Jean d'Aulon, Part X
THE DAUPHIN'S FEARFUL HEART
We rode for quite awhile with only the sound of our horses' hooves marking the time as we headed for Chinon. At last I broke the silence with an apology. "Maid, please forgive my failure in my duty to you."
"What failure was that, Squire?"
"I failed you by not maintaining discipline within your household, Maid. And for that I am truly sorry. However, you may want to discipline me, I will accept."
"Oh, you mean John, don't you. Well I failed too by not noticing it either, so we are both at fault. I never had any trouble with him before. What went wrong?"
"Well, before this you never asked him to do any thing extra for you."
"Ah, that is so, Good friend. But how did you work that wonderful change in him so quickly?"
I grinned. "Oh, Jeanne, that is a professional secret, which I cannot divulge."
"Squire, you were not cruel to my brother, were you?"
"I was as gentle with him as I could possibly be, Maid,"
Her gaze was intense. "You know you can't deceive me, My friend. You must have been very stern with him and for that I feel bad. Yet he seems better for the experience, so I thank you for your efforts."
To help pass the time I struck up a conversation. "Jeanne, did you hear what Alain Chartier, the court poet, is writing about you?"
Jeanne gave me a half grin as she slowly shook her head. "No, Squire, I did not. I suppose you are going to tell me, right?"
"Ah, Jeanne, you are such a wise woman."
She playfully cocked her head to the side, "Go ahead, get it over with. Tell me what Monsieur Chartier is saying."
"Well, Jeanne, he says you came from heaven to raise up fallen France."
Jeanne giggled. "He's wrong there. I come from Domremy."
"He goes on to say that you are astonishing! Worthy of all fame, praise, and divine honors!"
"What a bunch of folderol that all is!"
"He also says that you are the honor of the realm, the splendor not only of France but of all Christendom!"
I could hear the annoyance in her voice when she said, "Mush!"
"He compares you to Hector, Caesar, Alexander and Hannibal."
Puzzled she questioned, "Who are they?"
"Why, they are nothing less than the greatest military leaders of the past!"
Jeanne said no more and turned from me. Amazed by her reaction, I studied her face and saw it turn a vivid red. Looking back on it now, I should have ended the conversation at this point, but I was enjoying my game too much. "Did you hear the latest stories that the people are telling about you?"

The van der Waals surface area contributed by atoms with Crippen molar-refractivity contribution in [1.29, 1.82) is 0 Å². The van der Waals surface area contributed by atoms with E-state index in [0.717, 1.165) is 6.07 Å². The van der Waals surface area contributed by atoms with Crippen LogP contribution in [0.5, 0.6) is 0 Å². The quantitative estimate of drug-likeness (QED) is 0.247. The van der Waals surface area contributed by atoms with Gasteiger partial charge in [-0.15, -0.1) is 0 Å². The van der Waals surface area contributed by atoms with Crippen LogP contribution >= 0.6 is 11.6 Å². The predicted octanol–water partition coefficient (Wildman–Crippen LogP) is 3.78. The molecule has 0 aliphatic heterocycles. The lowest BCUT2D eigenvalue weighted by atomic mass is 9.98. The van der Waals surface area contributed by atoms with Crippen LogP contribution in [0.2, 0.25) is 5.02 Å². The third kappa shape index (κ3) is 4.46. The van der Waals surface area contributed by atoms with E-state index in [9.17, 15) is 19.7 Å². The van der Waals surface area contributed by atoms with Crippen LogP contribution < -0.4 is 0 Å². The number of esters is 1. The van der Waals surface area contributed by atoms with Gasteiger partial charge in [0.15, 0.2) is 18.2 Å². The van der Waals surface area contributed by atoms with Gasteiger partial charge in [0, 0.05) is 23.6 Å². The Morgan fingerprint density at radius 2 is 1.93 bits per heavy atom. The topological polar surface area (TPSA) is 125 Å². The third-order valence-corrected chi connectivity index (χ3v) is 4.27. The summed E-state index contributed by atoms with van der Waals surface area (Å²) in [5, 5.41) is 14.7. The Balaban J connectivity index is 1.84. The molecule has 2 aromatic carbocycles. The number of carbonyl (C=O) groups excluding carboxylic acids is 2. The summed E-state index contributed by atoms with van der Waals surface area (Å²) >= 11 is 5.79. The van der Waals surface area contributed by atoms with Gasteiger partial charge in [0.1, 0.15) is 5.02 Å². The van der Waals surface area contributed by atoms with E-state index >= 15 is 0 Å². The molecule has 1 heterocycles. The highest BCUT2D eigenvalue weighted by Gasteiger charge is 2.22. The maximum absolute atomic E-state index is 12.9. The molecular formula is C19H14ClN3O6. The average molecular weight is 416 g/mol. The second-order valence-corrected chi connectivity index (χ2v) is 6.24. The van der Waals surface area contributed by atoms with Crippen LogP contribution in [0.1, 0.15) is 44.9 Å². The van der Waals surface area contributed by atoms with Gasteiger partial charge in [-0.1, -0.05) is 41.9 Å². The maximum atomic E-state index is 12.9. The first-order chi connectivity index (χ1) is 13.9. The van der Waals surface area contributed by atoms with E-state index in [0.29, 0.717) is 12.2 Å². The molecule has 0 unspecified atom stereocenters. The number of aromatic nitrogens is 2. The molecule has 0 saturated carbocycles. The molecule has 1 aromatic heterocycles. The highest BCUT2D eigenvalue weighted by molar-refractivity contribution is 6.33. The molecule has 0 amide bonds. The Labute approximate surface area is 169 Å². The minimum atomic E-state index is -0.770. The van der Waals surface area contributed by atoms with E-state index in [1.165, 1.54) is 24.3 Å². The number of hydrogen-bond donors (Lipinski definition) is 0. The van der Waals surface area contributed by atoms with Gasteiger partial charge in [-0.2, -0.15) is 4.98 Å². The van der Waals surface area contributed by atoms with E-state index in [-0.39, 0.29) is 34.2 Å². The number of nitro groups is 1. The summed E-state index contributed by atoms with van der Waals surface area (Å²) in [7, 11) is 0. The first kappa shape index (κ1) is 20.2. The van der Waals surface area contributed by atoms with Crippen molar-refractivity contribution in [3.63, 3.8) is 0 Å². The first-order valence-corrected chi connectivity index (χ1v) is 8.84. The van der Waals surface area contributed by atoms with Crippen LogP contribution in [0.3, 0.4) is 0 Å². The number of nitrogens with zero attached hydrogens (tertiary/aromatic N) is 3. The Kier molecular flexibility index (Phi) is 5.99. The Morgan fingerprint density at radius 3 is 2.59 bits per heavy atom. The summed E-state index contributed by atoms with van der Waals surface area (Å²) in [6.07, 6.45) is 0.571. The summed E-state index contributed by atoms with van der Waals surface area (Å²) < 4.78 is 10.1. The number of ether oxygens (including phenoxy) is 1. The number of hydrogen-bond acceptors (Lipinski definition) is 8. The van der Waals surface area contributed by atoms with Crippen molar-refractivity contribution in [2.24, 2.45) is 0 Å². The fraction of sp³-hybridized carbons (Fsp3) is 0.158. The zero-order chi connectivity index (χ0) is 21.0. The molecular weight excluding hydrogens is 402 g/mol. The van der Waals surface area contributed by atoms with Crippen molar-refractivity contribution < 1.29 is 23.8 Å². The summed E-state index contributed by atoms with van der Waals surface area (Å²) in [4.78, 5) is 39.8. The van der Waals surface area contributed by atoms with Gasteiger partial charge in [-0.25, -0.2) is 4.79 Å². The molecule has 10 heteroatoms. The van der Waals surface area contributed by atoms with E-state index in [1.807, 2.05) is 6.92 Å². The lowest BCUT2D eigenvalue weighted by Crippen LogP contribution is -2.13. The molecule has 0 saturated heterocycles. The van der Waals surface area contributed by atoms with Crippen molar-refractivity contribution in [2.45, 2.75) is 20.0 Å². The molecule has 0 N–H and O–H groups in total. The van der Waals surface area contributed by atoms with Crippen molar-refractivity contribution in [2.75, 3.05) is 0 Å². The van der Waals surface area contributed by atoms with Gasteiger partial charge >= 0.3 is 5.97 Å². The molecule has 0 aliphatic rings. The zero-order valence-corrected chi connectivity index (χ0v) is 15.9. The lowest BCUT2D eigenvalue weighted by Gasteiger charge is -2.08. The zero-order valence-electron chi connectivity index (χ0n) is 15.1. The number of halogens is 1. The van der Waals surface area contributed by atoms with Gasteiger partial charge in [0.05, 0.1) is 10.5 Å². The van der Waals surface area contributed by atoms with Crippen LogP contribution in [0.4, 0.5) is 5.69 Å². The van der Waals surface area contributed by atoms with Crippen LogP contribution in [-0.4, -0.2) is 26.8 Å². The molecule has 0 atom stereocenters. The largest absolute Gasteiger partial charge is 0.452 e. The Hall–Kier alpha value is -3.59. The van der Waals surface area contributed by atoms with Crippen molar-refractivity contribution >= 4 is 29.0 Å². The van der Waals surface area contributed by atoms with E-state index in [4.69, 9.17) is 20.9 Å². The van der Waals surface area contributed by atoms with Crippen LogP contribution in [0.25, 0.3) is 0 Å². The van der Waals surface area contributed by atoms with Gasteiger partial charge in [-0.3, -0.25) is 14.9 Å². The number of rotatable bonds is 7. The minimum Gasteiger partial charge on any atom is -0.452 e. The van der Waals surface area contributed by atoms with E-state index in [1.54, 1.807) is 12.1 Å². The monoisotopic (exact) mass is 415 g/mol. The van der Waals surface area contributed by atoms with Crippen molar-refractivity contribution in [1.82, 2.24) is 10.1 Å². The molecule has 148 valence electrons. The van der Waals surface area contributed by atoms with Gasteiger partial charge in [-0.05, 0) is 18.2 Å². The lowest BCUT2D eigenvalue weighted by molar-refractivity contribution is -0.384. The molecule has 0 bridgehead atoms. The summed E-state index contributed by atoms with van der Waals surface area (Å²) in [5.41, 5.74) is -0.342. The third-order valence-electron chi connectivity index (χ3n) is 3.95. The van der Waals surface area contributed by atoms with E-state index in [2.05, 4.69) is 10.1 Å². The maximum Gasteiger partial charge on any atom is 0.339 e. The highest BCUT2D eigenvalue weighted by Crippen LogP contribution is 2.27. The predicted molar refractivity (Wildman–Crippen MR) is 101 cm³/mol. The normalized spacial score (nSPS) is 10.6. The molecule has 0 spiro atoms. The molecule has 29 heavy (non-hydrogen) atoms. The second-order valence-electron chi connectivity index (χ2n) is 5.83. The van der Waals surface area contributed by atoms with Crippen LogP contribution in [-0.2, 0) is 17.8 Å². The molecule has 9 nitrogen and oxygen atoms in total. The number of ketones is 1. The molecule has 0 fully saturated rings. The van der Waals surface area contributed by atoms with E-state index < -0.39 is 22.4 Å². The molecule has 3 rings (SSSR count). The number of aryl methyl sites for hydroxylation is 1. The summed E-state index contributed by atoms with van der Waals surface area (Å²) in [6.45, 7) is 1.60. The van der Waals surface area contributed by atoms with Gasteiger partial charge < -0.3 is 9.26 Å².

"Are they as wild as the others I heard?"
"They are even more fantastic. Listen to this one. According to this story, the night you were born, the people of Domremy were awakened by the early and sudden, loud crowing of all the roosters. The people were moved by a strange and powerful feeling of joy, came out of their homes rejoicing and marveling at the wondrous event. They ran up and down the street in the darkness trying to find out what new and marvelous thing had come to pass, for at the time they had no knowledge of your birth."
Jeanne entered the fun, laughing at the silly story. "It sounds as though the people had too much strong wine to drink, poor dears."
"Listen to this one! When you were a child you ran foot races with your friends. In fact, you ran so fast that your feet did not touch the ground!" Impishly I questioned, "How come you do not run like that any more?"
"Oh! I guess I am too heavy now that I wear armor! Good squire, did you hear this one?" she said as she playfully jabbed my arm. "When I tended my father's sheep, I never lost any. All I had to do was call and they came scampering back to me as if I were their mother."
I faked a surprised look. "Now I know why the army always rallies around you. You had practice!" Our laughter filled the air. "Jeanne, listen. In this story you are another Saint Francis because whenever you sat in the fields, the wild animals would come to you to be fed. The deer, the fox, the birds of the forest, they all came, even the wolf. The wondrous part of it was that in your presence all the animals mingled together in peace, as tame as house cats."
"I must admit that when I prayed in the fields or at the shrine of Our Lady of Bermont, that the wild birds and small forest creatures were not afraid to scamper near me. But I think it was because I remained still for long periods of time, so to them I was nothing more than another rock or plant."
"Your explanation seems reasonable. But, Jeanne, I've got to tell you this one last story."
Jeanne smiled, "If you must, Squire. Tell me your favorite story."
"Well, Jeanne, this story tells how you learned to ride horses. It states that in your youth you could run so fast that you would run along-side a wild colt and, grabbing hold of its mane, leap in one swift move onto its back. Then you would ride like the wind along the hills, as free as the herd was wild."
Jeanne heaved a deep sigh. "How people can believe such stories is beyond me."